A stroll through Sydney’s Chinatown at night. Taken with a new 50mm prime lens I picked up the other day.
The Middle East has interested me for some time. Unfortunately, travel to some countries in the region would be… unwise…
I’ve worked with a few Lebanese-Australians in various jobs and each of them, after hearing my stories of travel in Southeast Asia, said that Lebanon would be my cup of tea.
And so I went.
Because of its location between Europe and the Arabian peninsula, Lebanon is a country with an ancient and turbulent history. It shows a very strong influence from both cultures. I don’t think there are too many cities besides Beirut where you could be enjoying a beer at a rooftop bar while the mosque down the street broadcasts the call to evening prayer.
The people are amazingly friendly and accommodating, exhibiting that famous Mediterranean hospitality.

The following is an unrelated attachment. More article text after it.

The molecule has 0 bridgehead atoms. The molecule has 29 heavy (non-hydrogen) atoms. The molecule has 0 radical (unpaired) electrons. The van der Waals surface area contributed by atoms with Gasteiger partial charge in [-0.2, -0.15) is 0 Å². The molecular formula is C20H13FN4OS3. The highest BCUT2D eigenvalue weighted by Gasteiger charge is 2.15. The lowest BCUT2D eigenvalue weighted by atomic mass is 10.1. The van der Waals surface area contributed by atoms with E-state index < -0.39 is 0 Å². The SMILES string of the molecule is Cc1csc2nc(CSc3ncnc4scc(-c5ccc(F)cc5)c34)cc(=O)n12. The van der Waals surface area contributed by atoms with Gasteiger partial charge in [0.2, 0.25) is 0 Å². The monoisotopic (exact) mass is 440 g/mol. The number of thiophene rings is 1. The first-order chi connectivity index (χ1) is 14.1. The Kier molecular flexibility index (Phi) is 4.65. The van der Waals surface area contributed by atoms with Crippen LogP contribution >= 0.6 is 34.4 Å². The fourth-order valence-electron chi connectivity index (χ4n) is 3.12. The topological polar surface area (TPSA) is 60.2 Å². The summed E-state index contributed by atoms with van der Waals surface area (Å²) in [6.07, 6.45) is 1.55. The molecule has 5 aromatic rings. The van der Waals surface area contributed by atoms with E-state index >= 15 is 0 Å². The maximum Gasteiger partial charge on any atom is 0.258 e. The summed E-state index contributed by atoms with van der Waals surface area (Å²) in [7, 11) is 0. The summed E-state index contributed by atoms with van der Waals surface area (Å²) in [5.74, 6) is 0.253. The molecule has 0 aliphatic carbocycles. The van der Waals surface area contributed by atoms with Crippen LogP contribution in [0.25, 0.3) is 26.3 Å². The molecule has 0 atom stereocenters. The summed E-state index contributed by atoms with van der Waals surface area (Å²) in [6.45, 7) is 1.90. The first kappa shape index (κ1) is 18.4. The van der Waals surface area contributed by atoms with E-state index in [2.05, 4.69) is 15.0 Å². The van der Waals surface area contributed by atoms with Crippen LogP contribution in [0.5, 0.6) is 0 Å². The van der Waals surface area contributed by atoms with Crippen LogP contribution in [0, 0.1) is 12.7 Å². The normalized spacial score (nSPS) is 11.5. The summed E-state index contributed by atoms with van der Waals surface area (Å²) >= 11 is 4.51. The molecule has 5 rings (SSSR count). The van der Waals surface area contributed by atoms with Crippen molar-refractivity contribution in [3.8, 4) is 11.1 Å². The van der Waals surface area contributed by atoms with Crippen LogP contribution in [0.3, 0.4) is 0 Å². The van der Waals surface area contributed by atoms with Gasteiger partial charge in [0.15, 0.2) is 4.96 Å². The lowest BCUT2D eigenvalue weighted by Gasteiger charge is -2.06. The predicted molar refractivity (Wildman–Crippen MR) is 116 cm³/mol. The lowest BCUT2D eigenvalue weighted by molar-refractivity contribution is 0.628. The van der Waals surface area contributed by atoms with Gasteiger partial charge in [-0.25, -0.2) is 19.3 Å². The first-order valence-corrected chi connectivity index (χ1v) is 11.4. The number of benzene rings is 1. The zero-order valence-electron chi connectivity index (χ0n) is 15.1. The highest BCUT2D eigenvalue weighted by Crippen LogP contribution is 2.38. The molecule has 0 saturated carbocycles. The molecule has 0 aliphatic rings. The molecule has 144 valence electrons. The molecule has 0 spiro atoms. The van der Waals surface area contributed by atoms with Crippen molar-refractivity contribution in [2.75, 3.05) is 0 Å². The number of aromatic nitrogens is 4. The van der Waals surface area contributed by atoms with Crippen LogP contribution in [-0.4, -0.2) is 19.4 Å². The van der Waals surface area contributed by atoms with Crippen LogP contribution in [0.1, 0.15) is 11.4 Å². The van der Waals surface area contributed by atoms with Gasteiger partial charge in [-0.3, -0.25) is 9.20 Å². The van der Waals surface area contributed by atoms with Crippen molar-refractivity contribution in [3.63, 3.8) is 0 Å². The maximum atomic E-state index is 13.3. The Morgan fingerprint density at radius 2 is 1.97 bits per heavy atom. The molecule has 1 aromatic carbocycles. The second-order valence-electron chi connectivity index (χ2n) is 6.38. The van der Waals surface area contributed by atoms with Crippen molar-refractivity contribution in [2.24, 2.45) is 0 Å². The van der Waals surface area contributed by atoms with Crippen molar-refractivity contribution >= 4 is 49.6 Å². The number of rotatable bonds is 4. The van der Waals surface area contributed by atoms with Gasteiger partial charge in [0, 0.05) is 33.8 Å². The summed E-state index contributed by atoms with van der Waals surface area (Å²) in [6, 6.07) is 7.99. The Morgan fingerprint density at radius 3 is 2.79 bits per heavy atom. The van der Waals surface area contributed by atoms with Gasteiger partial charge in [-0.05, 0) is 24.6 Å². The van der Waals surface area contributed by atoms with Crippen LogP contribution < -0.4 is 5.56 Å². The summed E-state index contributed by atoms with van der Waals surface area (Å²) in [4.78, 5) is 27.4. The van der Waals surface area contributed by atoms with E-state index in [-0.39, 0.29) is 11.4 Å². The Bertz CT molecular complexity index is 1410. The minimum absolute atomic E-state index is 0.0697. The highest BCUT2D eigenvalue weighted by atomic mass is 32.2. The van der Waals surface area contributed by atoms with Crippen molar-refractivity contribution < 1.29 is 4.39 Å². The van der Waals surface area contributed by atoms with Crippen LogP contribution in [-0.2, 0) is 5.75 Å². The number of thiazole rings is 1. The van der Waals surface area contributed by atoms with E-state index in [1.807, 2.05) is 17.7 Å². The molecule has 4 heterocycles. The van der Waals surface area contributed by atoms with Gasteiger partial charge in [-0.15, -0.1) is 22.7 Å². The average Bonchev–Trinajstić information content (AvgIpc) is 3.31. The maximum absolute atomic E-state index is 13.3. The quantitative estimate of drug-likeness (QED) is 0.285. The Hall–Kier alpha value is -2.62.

Lebanon is a country which was until recently at war, and the presence of military patrols and checkpoints as well as bullet-scarred buildings were reminders of the country’s strife in the not-too-distant past. Even now there are tensions at the southern border with Israel, and the presence of Daesh (ISIS) in neighbouring Syria is a constant worry.
I stayed mainly in Beirut but had a couple of days in Baalbek in the east of Lebanon where there are some of the best preserved ancient Roman ruins in the world. Unfortunately I didn’t get to see much else of this beautiful country due to becoming ill for about a week. I’m determined to make it back sometime soon to explore more.
To commemorate the 100th anniversary of the commision of the Royal Australian Navy, an international fleet review has been held in Sydney.
Today members of various navies marched from The Rocks to Town Hall in downtown Sydney where they were reviewed by Her Excellency Quentin Bryce, the governer-General of Australia.